I always overpack for vacation. And now that I'm a mother to a 2 year old cutie pie toddler who is as girlie as her Mom, I overpack for the both of us, and her brother who doesn't care in the least, but I must be equitable. The Dad is only too happy to wear the same golf shirt and shorts all week long. But honestly, if you're going out to Vancouver, where the weather can start out with a brisk spring morning, morph into a sunny, windy and beautiful afternoon and finish with a touch of evening chill from the mountains, a girl's gotta have an outfit for all these occasions. I was actually quite proud of myself this time - wore everything in my suitcase at least the once, with the exception of my running shoes and workout gear (who was I kidding - there was zero time to hit the gym).
Now I'm stuck with all this laundry. So while I adjust to the 3-hour time difference and clear out the suitcases, I thought I would provide some commentary on a movie that I managed to watch, almost uninterrupted, on the airplane. With the wonders of the portable DVD players that managed to keep Liam Pokeman'd and Giselle Care Bear-fixated, I was able to enjoy a small movie that I remember coming out briefly this past spring that I had no interest in whatsoever. I attribute that to weird marketing, as I think the makers of that movie were trying to make it something that it wasn't, and missed the mark on who would have enjoyed it. Namely people like me.
The movie was "In the Land of Women". Strange title, with the headliner being former OC star Adam Brody (the cute, funny guy), and the cast of women including Meg Ryan (I had no idea she was in this); Kristen Stewart (anger ridden, teenager with a passion for art); Olympia Dukakis (the demented grandma). The trailer made it look like a coming of age, teen love story between the male lead and the younger teenage star. So when the film came out I gave it a pass. Likely wouldn't have even considered it for a DVD rental.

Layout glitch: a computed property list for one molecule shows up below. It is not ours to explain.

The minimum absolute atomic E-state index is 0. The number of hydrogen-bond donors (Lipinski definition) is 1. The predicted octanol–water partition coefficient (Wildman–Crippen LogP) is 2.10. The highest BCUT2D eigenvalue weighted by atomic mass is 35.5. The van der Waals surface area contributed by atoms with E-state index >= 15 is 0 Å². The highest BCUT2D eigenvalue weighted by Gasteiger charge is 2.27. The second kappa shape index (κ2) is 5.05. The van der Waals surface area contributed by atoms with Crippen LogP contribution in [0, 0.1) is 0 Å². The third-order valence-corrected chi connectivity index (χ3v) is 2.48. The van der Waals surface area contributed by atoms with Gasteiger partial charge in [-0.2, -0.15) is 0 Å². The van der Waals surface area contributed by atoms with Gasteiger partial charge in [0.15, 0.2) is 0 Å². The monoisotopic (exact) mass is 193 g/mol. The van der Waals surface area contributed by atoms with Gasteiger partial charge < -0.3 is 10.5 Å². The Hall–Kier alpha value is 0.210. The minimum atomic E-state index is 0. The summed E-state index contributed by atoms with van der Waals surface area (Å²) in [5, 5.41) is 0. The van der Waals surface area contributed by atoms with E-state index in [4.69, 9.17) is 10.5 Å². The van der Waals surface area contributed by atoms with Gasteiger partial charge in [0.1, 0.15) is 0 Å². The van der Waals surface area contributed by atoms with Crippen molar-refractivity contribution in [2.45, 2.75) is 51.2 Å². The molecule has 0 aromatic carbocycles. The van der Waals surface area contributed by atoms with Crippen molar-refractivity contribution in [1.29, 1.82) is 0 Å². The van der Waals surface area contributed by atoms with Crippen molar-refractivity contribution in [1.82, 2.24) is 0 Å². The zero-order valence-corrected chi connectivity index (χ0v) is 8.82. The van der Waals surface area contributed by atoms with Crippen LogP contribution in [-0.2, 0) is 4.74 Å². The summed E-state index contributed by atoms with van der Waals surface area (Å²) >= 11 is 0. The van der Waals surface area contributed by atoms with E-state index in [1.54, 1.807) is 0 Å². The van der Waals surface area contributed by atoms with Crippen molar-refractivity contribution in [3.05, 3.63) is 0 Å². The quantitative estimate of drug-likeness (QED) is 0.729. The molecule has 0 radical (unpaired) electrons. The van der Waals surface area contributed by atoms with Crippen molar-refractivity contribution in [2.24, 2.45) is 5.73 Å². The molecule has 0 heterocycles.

Watching it yesterday, I discovered that it was about human relationships, between mother and daughter, between grandson and grandmother, different types of love and just life itself. It was a lovely drama, with some excellent dialogue, subdued performances, and just enough quirky humour to keep it from being totally melodramatic.
Adam Brody played Carter Webb, a soft-porn writer who has just been dumped by his gorgeous actress girlfriend and needs a change of scenery. He visits his mom (JoBeth Williams, who still looks great) who's worried about grandma in Michigan, who thinks she's dying every day. Carter decides to visit his grandmother, stay with her for a while to get away from the LA scene and make plans for her care.
While he's there he develops relationships with the neighbours across the street, the lonely suburban housewife (Meg Ryan), her angry daughter (Kristen Stewart) and the precocious little sister. The father is absent most of the time; Carter learns that he really is a good listener, and life does go on after you've been dumped. I was most impressed with Adam Brody's performance, and Meg Ryan's. It was a refreshing change to see her in a more subtle role, a role of a mother dealing with a crisis, looking at her life and being more than a bit disappointed, longing for more even though, as she described it herself, her life seems picture perfect. I thought it was one of her best performances, and I didn't even let her plastic lips distract me once during the whole movie.
A movie that actually made me cry at times. It did plod in spots, and it's not an Oscar contender by any means, but a nice small movie which was not the teen screen fare I was expecting. A happy ending in a movie that was a pleasant surprise; a lovely way to finish off the family summer vacation.